Newspaper Page Text
Warmed City In Nation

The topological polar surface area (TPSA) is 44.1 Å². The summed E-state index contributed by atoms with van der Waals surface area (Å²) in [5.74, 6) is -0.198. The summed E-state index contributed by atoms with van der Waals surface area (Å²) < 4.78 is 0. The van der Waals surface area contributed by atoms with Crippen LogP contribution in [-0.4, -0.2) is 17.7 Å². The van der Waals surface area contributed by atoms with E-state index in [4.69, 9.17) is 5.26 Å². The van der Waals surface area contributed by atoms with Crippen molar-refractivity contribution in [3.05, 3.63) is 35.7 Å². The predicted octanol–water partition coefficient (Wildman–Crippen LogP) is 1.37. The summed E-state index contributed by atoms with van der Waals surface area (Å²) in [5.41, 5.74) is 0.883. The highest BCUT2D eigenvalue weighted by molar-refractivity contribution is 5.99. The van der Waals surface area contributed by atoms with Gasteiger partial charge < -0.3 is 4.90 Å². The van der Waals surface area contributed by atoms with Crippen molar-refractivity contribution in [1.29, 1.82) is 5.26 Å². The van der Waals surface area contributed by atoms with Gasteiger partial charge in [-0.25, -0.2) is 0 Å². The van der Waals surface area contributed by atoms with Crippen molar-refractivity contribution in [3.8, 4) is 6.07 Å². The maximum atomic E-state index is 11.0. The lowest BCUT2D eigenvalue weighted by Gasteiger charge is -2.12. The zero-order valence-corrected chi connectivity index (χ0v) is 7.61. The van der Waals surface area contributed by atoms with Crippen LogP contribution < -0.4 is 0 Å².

Today Was KEY WEST 68* VOULXXV No. 279 Alex Balfe Is Named To Ferry Cos. Position Move Called First Step In Expansion Of Ferry Service The first step in a major expansion program of Key ferry operations, the appointment of Alex M. Balfe, marine industrialist and former president of the Miami Chamber of Commerce, as general manager of the Caribbean Ferry System, Inc., has been announced. Balfe’* appointment was Announced by N. C. Hines, executive vice-president of |he company. “The service, started October l, tat on aa exploratory basis, to determine the publie need as well aa operatonal requirements/’ Hines •aid, “After reviewing les* than two months of operation, the Board of Directors was unanimous in the decision to proceed with plans for a major expansion.” Advance Reservations Advance reservations into next Cummer, with most trips already completely sold out from January through April, have evidenced the public response, Hines declared. “This also is tha answer to op erational requirements,” he add ed. “We must provide immediately another ship, of larger capacity.” Hines said Balfe, a Vice Presi dent of the Caribbean Ferry Sys tem, was the unanimous choice of the directors to steer the expan sion. “The first step is meeting the demand for service between Key West and Cuba,” Hines said. “And we must move steadily if we are to be ready for the next link be tween Cuba and Mexico.” Yucatan Terminal Hines said Mexico has advised that ths new highway to the ferry terminalP in the Yucatan peninsu la of schedule, and be ready lor the ferry service In 1955. Caribbean plans are for a chain of ferries linking the principal is land countries of the Caribbean for automobile travel with the United States, Canada, Mexico, Central and South America. Balfe has long been an active leader in the development of Uni ted States Latin American rela tions. As president of the Miami Cham ber of Commerce for two terms, he sparked many advances which, have helped open the door for more and easier travel and com merce between the United States and Latin American countries, in cluding organization of the Cham ber of Commerce of the Americas. Orest Future “This automobile ferry system will prove to be the greatest thing that’s ever happened or been done by man to bring the people of the Americas together and weld us all into the force we’ll someday need,” Balfe declared in announcing his acceptance of the general manage ment. Balfe is widely known and ac tively interested in marine and shipping industries throughout the Southeast. He is president of Dade Dry Dock Corporation; vice presi dent and General Manager of Mer rill-Stevens Drydock Cos.; president of Merrill-Balfe Inc.; president of Miami Towing Cos.; vice president and general manager of Merrill Dynamite Cos.; vice president of Florida Home Insurance Cos. In addition to two terms as pre sident of the Miami Chamber of i Commerce, Balfe’s civic service have included Secretary and Pre sident of the Propeller Club, Mia mi, and national vice president. Southeastern Division of the Pro peller Club. DEWEY’S MOTHER DIES OWOSSO, Mich. (A— Mrs. Ann Dewey, mother of Gov. Thomas E. Dewey of New York, was found dead in bed at her home today. Thanksgiving Special! TURKEY DINNER All the Trimmings! TURKEY - DRESSING - CRANBERRY SAUCE FRUIT SALAD - TWO VEGETABLES SOUP - PIE OR ICE CREAM • TEA OR COFFEE $1.25 . . . CHILD'S PLATE. 75c MOODY'S STOCK ISLAND Grocery Next Door Open All Day Ecp Hirst Citifms State Funeral Set In Moscow For Vishinsky Will Be Buried With Other Red Leaders In Kremlin MOSCOW <*) —.The body of Andrei Vishinsky Whs flown home ward today as the Soviet govern ment announced it would give a state funeral in Red Square to the late deputy foreign minister and chief Soviet delegate to the United Nations. Informed sources said the an nouncement of the state funeral meant Vishinsky, who died in New 1 York Monday after a heart attack, would be buried alongside other Communist notables in the Krem lin wall, behind the Lenin-Stalin Tomb in Red Square. A chartered four-engine Strato cruiser left New York for Paris last night with the massive copper casket. Widow Goes Homo Accompanying the body home were Vishinsky’s widow Kapi tolina; the couple’s daughter Zin •aida; Georgi Zarubin. Soviet am bassador to the United States; and six other members of the Soviet representation in the United States. Meanwhile, Jacob Malik, Soviet ambassador to Britain, left London by plane last night for New York to replace Vishinsky temporarily as head of the soviet U.N. dele gation. There has been no an nouncement of Vlshinsky’s perma nent successor. The government announcement of Vishinsky’s permanent succes sor. The government announcement of the funeral plans said that be fored the Red Square rites the body will lie in state in the Hall of Columns of Moscow’s House of Unions, where Stalin’s bier was viewed by thousands. Second Victim Of Sat Crash Reported Dead Lee McKyiver, 40, who was in jured in an auto crash Saturday, died at 8:05 p. m. Sunday in Mon roe General Hospital, it was learn ed today. ' The sheriff’s department said Cpl. S. R. Walker of the Florida Highway Patrol went to the hos pital this morning to interview Mc- Kyiver in connection with the ac cident report and was told the man was dead. McKyiver lived at 831 Thomas St. A woman, Evelyn Davis, 54, of 810 Thomas St., was killed instant ly in the crash. McKyiver was driving a 1940 Hudson sedan that collided with a trailer truck at 4:45 a. m. Satur day on Big Pine Key. Another woman was hospitalized as a result of the crash and an other man escaped injury. McKyiver’s death was the 17th traffic fatality in Monroe County this year. * THE SOUTHERNMOST NEWSPAPER IN THE U.S.A. Meacham Reopens To 4-Engine Cratt Meacham Airport today was re-opened to four-engined air craft, it was announced by Gaorgo Faraldo, airport mana ger. Tha fiald was closed recent ly to four-engined pianos due to the condition of ftio runways. However, Faraldo said the repair work, under his super vision, has been completed and Frank Reynolds of the Civil Aeronautics Authority office in Miami inspected the airport and okayed its use again by four engine planes. Safety Council Works On ‘S-D’ Day Plans Dec. 15 It Day Set To Street Safe Driving By BILL GIBB In a special meeting held last night at the Lions Den, the Key West Safety Coun cil studied ways and means by which this town and Monroe County might ac complish the aims of “S-D Day.” “S-D,” proclaimed by President Eisenhower to be Deq. 15, is an experimental safety drive in which every community throughout the nation will strive to avoid traffic accidents. “SD” means “Safe- Driving.” Roper Outlines Plans Watson Roper, Chief Deputy in the Sheriff’s office and member of the Key West Safety Council, out lined plans formulated by he and Patrolman Jim Wilder, also of the Sheriff’s office, concerning this spe cal day. Tentatively, it is being consid ered to hold a neighborhood par ade consisting of law enforcement cars and examples of wrecks. This would be a small cavalcade which would travel off the main thoroughfares and attempt to reach folks with an educational message. Participation Asked Various organizations will be in vited to participate in the activi ties of “S-D Day.” This will be a time when our locality will be competing with the entire United States. Successful accomplishment of the aims for the day will not only result in saving thousands of dol lars perhaps even painful injur ies and lives —but it will give us valuable publicity in every nook and cranny of the nation. Another special meeting of the Safety Council will be held next Tuesday, Nov. 29. County Patrol man Jim Wilder urges all civic and fraternal groups to send a repre sentatives to this meeting.' Wilder is to be in charge of the coordination of “SD Day” activi ties on a county-wide scale. TRIAL POSTPONED LA BELLE —Trial of two Hendry County commissioners, T. J. Crawford Jr. and C. E. Miner, both of Clewiston, accused of em bezzling $3lO worth of lumber, has been postponed in Circuit Court to Feb. 21. . ’ The indictment alleges they do nated the lumber to a Negro chur ch before last spring’s primary el ections and charged it off to a bridge project. INSULATION BOARDS at Strunk Lumber 120 SIMONTON, near Fish Docks LOGUN'S Re-Opening See Ad Page 7 KEY WEST, FLORIDA, WEDNESDAY, NOVEMBER 24, 1954 Nation To Give Thanks Tomorrow Presidents Agree On Wording Of Annual Message NEW YORK UP)—Each year, they say it. The words don’t vary muen, even though the authors do. And whether it’s now, or next time, or recently, or long ago, the idea is the same. The gist of it: “Thanks to the Lord.” Along about this time every autumn, the President of the United States sends out an annual message, and if you run back through them, you’ll find this is one subject Presidents agree on. Asa bit of sideline research, Dr. F. Eppling Reinartz, secretary of the United Lutheran Church, did just that, and came up with a string of presidential words of reverence and thanks for the past 90 years. On the basis of these messages, he said, it has certainly not been the fault of the President* if the traditional Thanksgiving obser vance was focused “on anything else than God himself.” First Proclamation The national holiday didn’t be gin until the era of Abraham Lin coln the first President to issue a Thanksgiving proclamation —• al though the custom harks back to the Pilgrims. It had sort of faded into Colonial history until Lincoln “revived the celebration,” Dr. Reinartz said. Only some New England states and a few others had taken official note of the occasion, when in 1864, with the sorrows of the Civil War still on him, Lincoln started the succession with these words: “I do therefore invite my fellow citizens in every part of the United States . . . those at sea . . . those sojourning in foreign lands to ob serve the last Thursday in Novem ber as'a day of Thanksgiving and prais* to our beneficent Father who dwell?th in the heavens ~/’ Words Echoed And the words echoed down the years. All the 18 Presidents since took up the theme. Here are a few of the messages: Grover Cleveland: “Let our people . . . with prayer and songs of praise give thanks to our Heav enly Father for all that He hath done for us, while we humbly im plore the forgiveness of our sins and a continuance of His mercy.” William McKinley; “in Remem brance of God’s goodness to us during the past year, whsh has been so abundant, ‘let us offer our thanksgiving and pay our vows unto the Most High’.” Theodore Roosevelt: “We live in easier times and more plentiful times than our forefathers, the men who with rugged strength faced the rugged days; and yet the dangers to national life are quite as great now as at any pre vious time in our history. It is fitting that we should ... set apart a day for praise and thanks giving to the Giver of Good.” Woodrow Wilson: “In a spirit of devotion and stewardship we should give thanks in our hearts and dedicate ourselves to the serv ice of God’s merciful and loving purposes.” Franklin D. Roosevelt: “. „ to set aside in the autumn of each year a day on which to give thanks to Almighty God for the blessings of life is a wise and reverent custom.” Dwight D. Eisenhower: “On that day let all of us ... . bow before God in contrition for our sins, in suppliance for wisdom . . . and in gratitude for the manifold blessings He has bestowed upon us and upon our fellow man.” RED GATEWAY WEST PALM BEACH (JF—Flor ida is a gateway for communist propaganda flowing between North and South America, Ellis Rubin, an assistant state attorney gen eral, said here yesterday in a talk at a Junior Chamber of Com merce meeting. Lee’s Orient Restaurant COMPLETE THANKSGIVING Turkey Dinner. . . . $2.50 CHILD'S PLATE $1.50 Served From 11:30 AM. ’til 9 PM. 506 Fleming Street Phone 2-7932 Sen. Neblett T akes Oath Of Office This Morning ■ Mi, NEW SENATOR-—Bill Neblett (left) today was sworn in at slate senator by County Clerk Eerl Adams. Neblett is the dis trict's first senator from Key West in 16 Staff Photo, Don Pindar. Neighbors Tell Of Lights In House On Night Of Murder By RICHARD SMITH CLEVELAND, M—The prosecu tion punched today at two episodes in Dr. Samuel H. Sheppard’s ac count of the night his wife was murdered. It got witnesses to say his house was ablaze with light and the lake outside was rough. A Sheppard neighbor, Mrs. Jay L. Bender, testified the saw fights upstairs and down at 2:15 a.m. on the murder morning. Sheppard has said he chased his wife’s killer through a darkeaed house. John Tronti, a dark, burly cus todian, said he had to quit fish ing in Lake Erie near Sheppard’s home that morning becuase the water was “bad” and lashing al most the entire beach. The state claims Sheppard’s account of a struggle with Marilyn Sheppard's killer at the edge of the water is phony because it says he would have been drowned after being knocked out. But Sheppard’s lawyers hit back on a fingerprint expert’s testimony that he found only one left thumb print —Sheppard's— on Marilyn’s bed. Defense Counsel William J Cor rigan suggested Sheppard could have pressed his thumb against Hungry Thief Munches Chicken Life can be tedious. If you don't think so, just ask Lee Siems, of 120 Ann St. Ho reported to polico that somebody broke into his heme yesterday and perpetrated the following outrages: 1. They ate one chicken found in the refrigerator. 2. They smoked all of Siems* cigarettes. 3. They made off with $35 In cash. Patrolman Ralph Maribona investigated the incident. the bed while kissing Marilyn good night before she was murdered. Furthermore, defense counsel William J. Corrigan theorized while questioning a fingerprint expert, his client had two chances to press his thumb against the bed five and eight days after she was bludgeoned to death. Corrigan was questioning Cleve land fingerprint expert Jerome C. Poelking. Poelking said yesterday he found only one print —of Shep pard’s left thumb—on the murder bed. 10-Day' Delay But he said he discovered it on July 23 lO days after Marilyn Sheppard, four months pregnant, was beaten to death in bed. Corrigan also asked: “Did you know Sam Sheppard had been in the room after July 4 on two oc casions, July 9, July 12?” “No, I did not,” Poelking replied. In resuming his cross-examina tion of Poelking today. Corrigan almost immediately went to the subject of the bedroom thumb - print. “Did you know there were a great many people in that room before July 23?” the defense at torney asked. “I didn’t know of my own knowl edge,” replied Poelking. “I heard rumors.” The officer testified that he went to the Sheppard home on July 23 specifically “looking for any fin gerprints in the death room.” “And did you find no finger prints at all except Sam Shep pard’s?” Corrigan continued. “Yes, I did,” Poelking told him. “I found some palm prints belong ing to some detectives on the scene on a door leading into the bedroom.” * Other fingerprint men from Cleveland police headquarters had testified they did not examine the bed closely on the day of the slay ing for fear they might disturb it, and thus hinder the process of the investigation. Perez Bros. BAKERY PIES for That THANKSGIVING FEAST Pumpkin - Mine# • Apple Pineapple • Kay Lima Open Thursday TUI 1:30 P.M. 1025 WHITE PHOME 2-2141 Key West Has Its First Senator In Sixteen Years By DENIS SNEIGR The first state senator from Key West in 16 yoAr* took the oath of office today. He was Bill Neblett, Key West attorney, who was beginning his first political office. County Clerk Earl Adams administered the oath of office in the commission chamber in the county court house shortly after 10 a. m. Neblett represents Flor ida’s largest senatorial dis trict, geographically the 24th, comprising Lee, Coll ier, Hendry, and Monroe Counties. The last senator for this district who was from Key West was Ar thur Gomez, Neblett recalled. Re-Apportionment Aim The new senator is a strong ad vocate of senatorial re-apportietf-' ment, including a senator from Monroe County. “Informally,” he said, ‘T have tested the sentiment in the senate and find that it is favorable for re apportionment.” Neblett said he has asked for an appointment to the senate’s con servation committee and to a judi ciary committee dealing with court reforms. “The conservation problem is a heavy one in this district,” he said, “what with the large amount of fishing and crawfishing.” New Highway He also said he would press for another highway to connect the Florida Keys with the mahdand in the Cape Sable area. “The exact route," he added, “will have to be determined by en gineers.” Along with anew link to the mainland, Neblett also advocates another water pipeline from the mainland to the Keys. “The new road,” he said, “would not require a bond issue. It would be financed by tolls.” Neblett already has been work ing at his new job of senator even before he took the oath. West Coast Visits He has made seven trips to the Florida west coast to visit consti tuents and has journeyed to Tal lahassee twice. Tomorrow, he and h?s family leave for Gainesville to be guests of Acting President Allen of Flo rida University and to see the Mia mi U-Florida U football game. Neblett also will make an inspec tion tour of Florida U. On this trip, Mrs. Neblett, the former Doris Lones, and the sena tor will vist the Harry-Anna Crip oled Children’s home at Umatilla, Fla. Active Dee Mrs. Neblett, a Doe, will bring holiday gifts to one of the crippled children. Each Doe is assigned a erippled child and gives the child gifts dur ing the holidays. Neblett, a graduate of the Uni veristy of Miami law school, has lived in Key West since 1929 and in Florida since 1922. He was born in Matanzas, Cuba, where his father, The Rev. S. A. Neblett, was a Methodist mission ary. The Rev. Neblett, now retired, lives in Nashville, Tenn. His Family The senator and Mrs. Neblett, who live at 415 Francis St., have three children, Viann, 22; Bill, Jr., 20, a Florida State University junior; and Frank, 8. Neblett is a Navy Reserve com mander, retired. He served four years in the U. S. Marine Corps two years in the Coast Guard, and (Continued on Page Seven) | THE FLAME RESTAURANT IS OFFERS A COMPLETE I Thanksgiving Dinner. . $1.85 I Children's Dinner . . . $1.25 m Baking by George and Grace u . TELEPHONE 2-6044 404 TRUMAN AVENUE 11*0 A.M. -f: 30 P.M. For Quick Communication Use CLASSIFIED Ads! You'll reach buyers and sellers— tenants or workers . . , Just DIAL 2-568 1 or 2-5662 Today PRIC* FIVE CENTS 65 Motorists Given Summons In Drive Today Police Drive Starts On Roosevelt Blvd. Sixty-five. Key West mot orists were\|, handed city court this morning for failure, to obtain auto safety inspection stickers as a full-scale police depart ment.crackdown on such vio lators got underway. Police Lt. Joseph Cerezo led • squad of policemen in the drive which started shortly after 6 o’clock on Roosevelt Blvd. Police set up a road block and stopped traffic moving towards downtown Key West. Mass Failure The drive was started as a re sult of the failure of an estimated two thousand motorists to obtain the safety stickers. City Tax Collector Archie Rob erts said today that only 7,369 mo torists have showed up at the Num ber Two fire station for the semi annual safety checks. City officials had expected that ten thousand slickers would be is sued this year. The regular in spection period ended Oct. 15. Drive To Continue Police Chief Bienvenido Perea said today that the crackdown will continue nntil all offenders have been found. “The law says that every motorist in Key West must obtain the stickers, not just a few of them,” said Perez. Penalty for failure to obtain the stickers, police said, is a one dol lar fine if the offender appears vol untarily and a two dollar fine if a summons is issued. Auto safety inspections are held each Saturday from 8:30 to 1 p. m. at the Number Two fire station* Seidenburg Ave. and 12th St. Stripper’s Trial Is Postponed The trial of a local strip tease dancer has been postponed until next Wednesday, it was announc ed today. The dancer, Lorraine Fontaine, of the Surf Motel, was scheduled to be tried this afternoon in city court. She was arrested Sunday in the Preview Lounge during a rad personally conducted by Police Chief Bienvenido Perez. The trial of the manager of the bar, Genevieve Allard, 1224 4th St., was also postponed until Wednes day. MALIK ARRIVES NEW YORK (fi - Jacob Malik arrived here by plane today to suc ceed the late Andrei Vishinsky at leader of the Soviet Union delega tion to the United Nations.